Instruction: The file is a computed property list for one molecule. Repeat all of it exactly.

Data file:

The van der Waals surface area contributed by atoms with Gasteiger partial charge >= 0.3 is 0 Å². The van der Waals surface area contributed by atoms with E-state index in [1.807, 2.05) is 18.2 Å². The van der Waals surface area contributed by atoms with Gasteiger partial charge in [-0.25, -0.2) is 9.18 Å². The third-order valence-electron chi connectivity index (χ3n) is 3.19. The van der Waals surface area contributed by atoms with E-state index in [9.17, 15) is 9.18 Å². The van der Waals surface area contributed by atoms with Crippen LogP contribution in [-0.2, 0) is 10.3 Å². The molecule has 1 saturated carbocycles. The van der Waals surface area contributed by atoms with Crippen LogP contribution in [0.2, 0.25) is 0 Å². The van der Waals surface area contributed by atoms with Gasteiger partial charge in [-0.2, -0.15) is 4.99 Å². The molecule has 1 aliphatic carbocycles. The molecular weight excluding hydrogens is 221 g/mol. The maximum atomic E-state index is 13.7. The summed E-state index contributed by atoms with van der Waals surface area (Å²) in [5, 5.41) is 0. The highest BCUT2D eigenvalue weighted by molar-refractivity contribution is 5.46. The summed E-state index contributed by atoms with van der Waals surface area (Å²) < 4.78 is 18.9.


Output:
The van der Waals surface area contributed by atoms with Gasteiger partial charge >= 0.3 is 0 Å². The van der Waals surface area contributed by atoms with E-state index in [1.807, 2.05) is 18.2 Å². The van der Waals surface area contributed by atoms with Gasteiger partial charge in [-0.25, -0.2) is 9.18 Å². The third-order valence-electron chi connectivity index (χ3n) is 3.19. The van der Waals surface area contributed by atoms with E-state index in [9.17, 15) is 9.18 Å². The van der Waals surface area contributed by atoms with Crippen LogP contribution in [-0.2, 0) is 10.3 Å². The molecule has 1 saturated carbocycles. The van der Waals surface area contributed by atoms with Crippen LogP contribution in [0.2, 0.25) is 0 Å². The van der Waals surface area contributed by atoms with Gasteiger partial charge in [-0.2, -0.15) is 4.99 Å². The molecule has 1 aliphatic carbocycles. The molecular weight excluding hydrogens is 221 g/mol. The maximum atomic E-state index is 13.7. The summed E-state index contributed by atoms with van der Waals surface area (Å²) in [5, 5.41) is 0. The highest BCUT2D eigenvalue weighted by molar-refractivity contribution is 5.46. The summed E-state index contributed by atoms with van der Waals surface area (Å²) < 4.78 is 18.9.